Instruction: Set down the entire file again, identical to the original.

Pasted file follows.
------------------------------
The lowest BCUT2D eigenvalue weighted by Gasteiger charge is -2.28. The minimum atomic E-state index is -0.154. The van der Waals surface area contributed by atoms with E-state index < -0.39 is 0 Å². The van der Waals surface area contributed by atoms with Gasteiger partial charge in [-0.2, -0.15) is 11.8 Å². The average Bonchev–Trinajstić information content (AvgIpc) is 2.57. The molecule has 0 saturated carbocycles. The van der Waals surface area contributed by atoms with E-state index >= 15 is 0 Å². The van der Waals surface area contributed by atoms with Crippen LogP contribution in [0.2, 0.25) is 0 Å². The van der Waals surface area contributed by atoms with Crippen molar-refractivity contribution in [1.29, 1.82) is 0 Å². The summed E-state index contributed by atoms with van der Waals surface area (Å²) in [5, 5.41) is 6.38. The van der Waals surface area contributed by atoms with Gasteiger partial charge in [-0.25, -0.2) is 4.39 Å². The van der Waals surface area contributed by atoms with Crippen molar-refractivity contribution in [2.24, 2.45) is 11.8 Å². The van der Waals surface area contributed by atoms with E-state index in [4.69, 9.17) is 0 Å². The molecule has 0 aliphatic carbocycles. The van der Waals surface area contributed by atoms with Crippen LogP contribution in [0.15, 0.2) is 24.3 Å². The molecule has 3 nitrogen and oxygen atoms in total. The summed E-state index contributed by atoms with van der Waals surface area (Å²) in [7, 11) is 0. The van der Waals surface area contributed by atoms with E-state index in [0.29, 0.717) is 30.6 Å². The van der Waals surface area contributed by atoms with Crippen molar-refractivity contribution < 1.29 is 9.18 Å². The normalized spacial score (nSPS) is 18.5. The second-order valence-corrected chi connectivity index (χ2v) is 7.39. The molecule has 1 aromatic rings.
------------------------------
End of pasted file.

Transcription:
The lowest BCUT2D eigenvalue weighted by Gasteiger charge is -2.28. The minimum atomic E-state index is -0.154. The van der Waals surface area contributed by atoms with E-state index < -0.39 is 0 Å². The van der Waals surface area contributed by atoms with Gasteiger partial charge in [-0.2, -0.15) is 11.8 Å². The average Bonchev–Trinajstić information content (AvgIpc) is 2.57. The molecule has 0 saturated carbocycles. The van der Waals surface area contributed by atoms with E-state index >= 15 is 0 Å². The van der Waals surface area contributed by atoms with Crippen LogP contribution in [0.2, 0.25) is 0 Å². The van der Waals surface area contributed by atoms with Crippen molar-refractivity contribution in [1.29, 1.82) is 0 Å². The summed E-state index contributed by atoms with van der Waals surface area (Å²) in [5, 5.41) is 6.38. The van der Waals surface area contributed by atoms with Gasteiger partial charge in [-0.25, -0.2) is 4.39 Å². The van der Waals surface area contributed by atoms with Crippen molar-refractivity contribution in [2.24, 2.45) is 11.8 Å². The van der Waals surface area contributed by atoms with E-state index in [4.69, 9.17) is 0 Å². The molecule has 0 aliphatic carbocycles. The van der Waals surface area contributed by atoms with Crippen LogP contribution in [0.15, 0.2) is 24.3 Å². The molecule has 3 nitrogen and oxygen atoms in total. The summed E-state index contributed by atoms with van der Waals surface area (Å²) in [7, 11) is 0. The van der Waals surface area contributed by atoms with E-state index in [0.29, 0.717) is 30.6 Å². The van der Waals surface area contributed by atoms with Crippen molar-refractivity contribution < 1.29 is 9.18 Å². The normalized spacial score (nSPS) is 18.5. The second-order valence-corrected chi connectivity index (χ2v) is 7.39. The molecule has 1 aromatic rings.